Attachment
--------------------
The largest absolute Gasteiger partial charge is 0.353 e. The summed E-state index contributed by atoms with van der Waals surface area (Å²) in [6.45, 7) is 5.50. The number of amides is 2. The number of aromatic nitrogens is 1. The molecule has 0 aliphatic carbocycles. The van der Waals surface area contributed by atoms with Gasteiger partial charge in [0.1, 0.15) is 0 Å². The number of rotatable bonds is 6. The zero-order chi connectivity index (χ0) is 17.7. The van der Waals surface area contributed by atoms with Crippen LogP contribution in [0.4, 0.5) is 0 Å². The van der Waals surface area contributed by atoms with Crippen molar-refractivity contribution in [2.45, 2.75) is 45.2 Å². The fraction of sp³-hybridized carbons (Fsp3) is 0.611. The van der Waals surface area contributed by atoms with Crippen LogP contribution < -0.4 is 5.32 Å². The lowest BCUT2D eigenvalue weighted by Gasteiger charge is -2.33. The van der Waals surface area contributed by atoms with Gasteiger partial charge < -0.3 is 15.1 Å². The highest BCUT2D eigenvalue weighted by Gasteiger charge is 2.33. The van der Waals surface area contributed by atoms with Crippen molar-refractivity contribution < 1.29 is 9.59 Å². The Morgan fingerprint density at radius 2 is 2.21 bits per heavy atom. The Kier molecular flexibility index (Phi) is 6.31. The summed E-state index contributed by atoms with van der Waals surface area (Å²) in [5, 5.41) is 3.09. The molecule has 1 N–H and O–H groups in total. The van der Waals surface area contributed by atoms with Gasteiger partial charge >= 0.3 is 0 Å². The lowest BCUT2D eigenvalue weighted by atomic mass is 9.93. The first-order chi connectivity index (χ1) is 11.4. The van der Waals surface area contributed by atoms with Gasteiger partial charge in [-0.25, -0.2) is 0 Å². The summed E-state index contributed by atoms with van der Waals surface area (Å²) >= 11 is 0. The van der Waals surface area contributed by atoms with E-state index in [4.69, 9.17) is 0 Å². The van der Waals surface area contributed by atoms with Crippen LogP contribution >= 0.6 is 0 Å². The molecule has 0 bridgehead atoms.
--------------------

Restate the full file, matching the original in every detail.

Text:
The largest absolute Gasteiger partial charge is 0.353 e. The summed E-state index contributed by atoms with van der Waals surface area (Å²) in [6.45, 7) is 5.50. The number of amides is 2. The number of aromatic nitrogens is 1. The molecule has 0 aliphatic carbocycles. The van der Waals surface area contributed by atoms with Gasteiger partial charge in [0.1, 0.15) is 0 Å². The number of rotatable bonds is 6. The zero-order chi connectivity index (χ0) is 17.7. The van der Waals surface area contributed by atoms with Crippen LogP contribution in [0.4, 0.5) is 0 Å². The van der Waals surface area contributed by atoms with Crippen molar-refractivity contribution in [2.45, 2.75) is 45.2 Å². The fraction of sp³-hybridized carbons (Fsp3) is 0.611. The van der Waals surface area contributed by atoms with Crippen LogP contribution < -0.4 is 5.32 Å². The lowest BCUT2D eigenvalue weighted by Gasteiger charge is -2.33. The van der Waals surface area contributed by atoms with Gasteiger partial charge < -0.3 is 15.1 Å². The highest BCUT2D eigenvalue weighted by Gasteiger charge is 2.33. The van der Waals surface area contributed by atoms with Crippen molar-refractivity contribution < 1.29 is 9.59 Å². The Morgan fingerprint density at radius 2 is 2.21 bits per heavy atom. The Kier molecular flexibility index (Phi) is 6.31. The summed E-state index contributed by atoms with van der Waals surface area (Å²) in [5, 5.41) is 3.09. The molecule has 1 N–H and O–H groups in total. The van der Waals surface area contributed by atoms with Gasteiger partial charge >= 0.3 is 0 Å². The lowest BCUT2D eigenvalue weighted by atomic mass is 9.93. The first-order chi connectivity index (χ1) is 11.4. The van der Waals surface area contributed by atoms with Gasteiger partial charge in [-0.25, -0.2) is 0 Å². The summed E-state index contributed by atoms with van der Waals surface area (Å²) >= 11 is 0. The van der Waals surface area contributed by atoms with E-state index in [4.69, 9.17) is 0 Å². The van der Waals surface area contributed by atoms with Crippen LogP contribution >= 0.6 is 0 Å². The molecule has 0 bridgehead atoms.